Joined: 22 Mar 2012
Posts: 189
PostPosted: Thu Jun 20, 2019 8:40 pm Reply with quote
Kai99 wrote:
You just got triggered by the "diversity" word. Netflix wants their own Attack on Titan, Fullmetal Alchemist, or Fruits Basket but they dont want to have go through dealing with Japanese ownership of their products. They want to help shape the talent in the hopes of that talent creating winning products for them that they can own and profit off the merchandise. By investing in non-Japanese talent but hiring Japanese animators to create the show, they hope it will appeal to anime fans while having a different, more western feel to it that they hope could appeal to non-anime fans.


I agree with this assessment. We saw this happen with Cartoon Networks as they started phasing out anime content in favor of original cartoons and properties they could own the broadcasting and merchandising rights wholesale. It's also popped up in American comics in response to blockbuster movies being based on comics becoming so prevalent as more people wanted money and bragging rights on how they were personally responsible for the original comic that a billion dollar movie was based on.

Whether it will pay off for Netflix remains to be seen. French people have worked in the anime industry for awhile now but they've never really drew attention to the fact. And the one anime Thomas Romain did end up creating himself was a huge flop. I have my doubts Netflix is going to get what they want. Just announcing you plan to make a huge hit is setting oneself up for failure, as Cliff Bleszinski himself can attest to. I don't think any mangaka responsible for the biggest hits out there ever thought they were making a billion dollar franchise when they set out to make a series.
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Galap
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Joined: 07 Apr 2012
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PostPosted: Thu Jun 20, 2019 9:21 pm Reply with quote
I'm not sure whether this specifically is the best way to go about this kind of thing, but I must say that as an animator myself cross-cultural teaching would be a very good thing to have. If you don't speak japanese and don't live in japan, it is very hard to get an education in animation-as-techincal art. The problem here is that if you go to western animation school, there typically are two tracks you can take, one for 'studio-like' animation, and one for 'creative' animation. And if you want to really learn how to do things, how to animate to a high degree with techincal artistry, you're kind of stuck. The 'creative' type things don't really try to teach you techinique; it's more about self-expression. But I would want to take animation courses to learn techiniques I could use to better express the ideas I would want to. The 'studio-like' track isn't really good either, because they teach in a style that doesn't so much interest me. I would like to learn how to animate with correct anatomy on all characters, correct perspective on all characters, props, and backgrounds, etc. Japanese animators have this kind of thing down and seem to be able to teach it, but if you're not in japan, you're on your own and have to learn it yourself. It's not like it's not possible to learn it yourself but there is a lot of reinventing the wheel going on, and it is kind of annoying to know that it could be taught, but resources for this in English pretty much don't exist.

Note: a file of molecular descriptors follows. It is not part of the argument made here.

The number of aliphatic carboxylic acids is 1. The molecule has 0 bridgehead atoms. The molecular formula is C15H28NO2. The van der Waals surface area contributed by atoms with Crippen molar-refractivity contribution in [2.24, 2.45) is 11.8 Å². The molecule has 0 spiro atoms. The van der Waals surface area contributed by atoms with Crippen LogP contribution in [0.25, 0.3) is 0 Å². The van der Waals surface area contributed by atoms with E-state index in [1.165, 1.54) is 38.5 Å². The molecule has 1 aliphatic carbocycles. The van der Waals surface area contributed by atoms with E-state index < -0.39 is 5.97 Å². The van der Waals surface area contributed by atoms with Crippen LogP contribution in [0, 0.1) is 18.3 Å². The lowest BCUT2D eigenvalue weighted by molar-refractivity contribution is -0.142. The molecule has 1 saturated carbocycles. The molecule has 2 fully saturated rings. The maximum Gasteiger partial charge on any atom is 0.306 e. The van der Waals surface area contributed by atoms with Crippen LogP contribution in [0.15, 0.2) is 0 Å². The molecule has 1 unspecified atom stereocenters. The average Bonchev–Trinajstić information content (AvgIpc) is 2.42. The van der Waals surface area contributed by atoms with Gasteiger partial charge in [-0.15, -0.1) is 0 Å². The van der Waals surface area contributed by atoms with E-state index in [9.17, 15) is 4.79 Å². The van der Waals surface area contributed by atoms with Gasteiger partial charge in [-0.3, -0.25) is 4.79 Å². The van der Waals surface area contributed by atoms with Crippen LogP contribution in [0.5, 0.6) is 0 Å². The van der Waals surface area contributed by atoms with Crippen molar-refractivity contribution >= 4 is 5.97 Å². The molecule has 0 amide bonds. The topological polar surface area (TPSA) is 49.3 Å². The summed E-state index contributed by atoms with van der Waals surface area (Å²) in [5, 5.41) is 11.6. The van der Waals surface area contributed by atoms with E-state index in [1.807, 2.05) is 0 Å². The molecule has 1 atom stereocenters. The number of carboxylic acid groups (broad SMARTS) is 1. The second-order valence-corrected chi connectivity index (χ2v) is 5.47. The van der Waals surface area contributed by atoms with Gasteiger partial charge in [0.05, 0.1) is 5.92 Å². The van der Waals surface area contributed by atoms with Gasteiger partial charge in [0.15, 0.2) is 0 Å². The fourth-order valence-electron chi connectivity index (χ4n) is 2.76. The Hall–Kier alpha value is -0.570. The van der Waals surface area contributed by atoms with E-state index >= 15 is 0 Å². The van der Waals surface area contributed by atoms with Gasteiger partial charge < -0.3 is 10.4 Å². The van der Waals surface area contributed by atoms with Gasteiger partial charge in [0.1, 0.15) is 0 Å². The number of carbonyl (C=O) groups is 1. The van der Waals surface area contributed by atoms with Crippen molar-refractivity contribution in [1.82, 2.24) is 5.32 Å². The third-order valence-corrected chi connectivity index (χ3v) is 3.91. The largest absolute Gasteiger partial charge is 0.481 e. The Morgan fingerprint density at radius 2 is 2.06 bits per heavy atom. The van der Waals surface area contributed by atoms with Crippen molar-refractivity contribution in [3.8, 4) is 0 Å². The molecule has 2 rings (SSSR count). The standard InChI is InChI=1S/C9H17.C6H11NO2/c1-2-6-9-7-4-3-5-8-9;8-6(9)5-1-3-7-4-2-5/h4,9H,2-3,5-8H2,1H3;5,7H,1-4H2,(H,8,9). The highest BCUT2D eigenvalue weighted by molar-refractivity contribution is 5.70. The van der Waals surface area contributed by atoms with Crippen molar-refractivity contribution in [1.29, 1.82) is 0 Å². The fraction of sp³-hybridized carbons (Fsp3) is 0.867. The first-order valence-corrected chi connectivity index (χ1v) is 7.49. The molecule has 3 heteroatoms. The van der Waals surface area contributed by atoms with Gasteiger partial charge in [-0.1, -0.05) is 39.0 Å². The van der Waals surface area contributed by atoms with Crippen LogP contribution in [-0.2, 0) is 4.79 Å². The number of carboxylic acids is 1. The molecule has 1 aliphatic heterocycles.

I think this process is definitely a good thing, but what I would recommend most to enable more people outside of japan to learn animation is have japanese-style animation courses be taught in other languages, maybe online.
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casenumber00



Joined: 05 Feb 2011
Posts: 82
PostPosted: Fri Jun 21, 2019 7:04 am Reply with quote
Oh course I promote diversity but Japan is over 99% homogeneous, and I imagine the anime industry mirrors that, but diversity is to promote the talents of those ethnic backgrounds that may have been marginalized however I dont think the anime industry needs that. People have liked Japanese animation because it is unique due to its culture, sub cultures, isolation, and experiences. I have fallen out nearly all US animation because I see it as a dying art with its lack of quality in engaging stories, limited number, and almost no visuals to impress me, AKA sakuga. I see that adding more people to that industry my meddle in it to make anime far from what it is.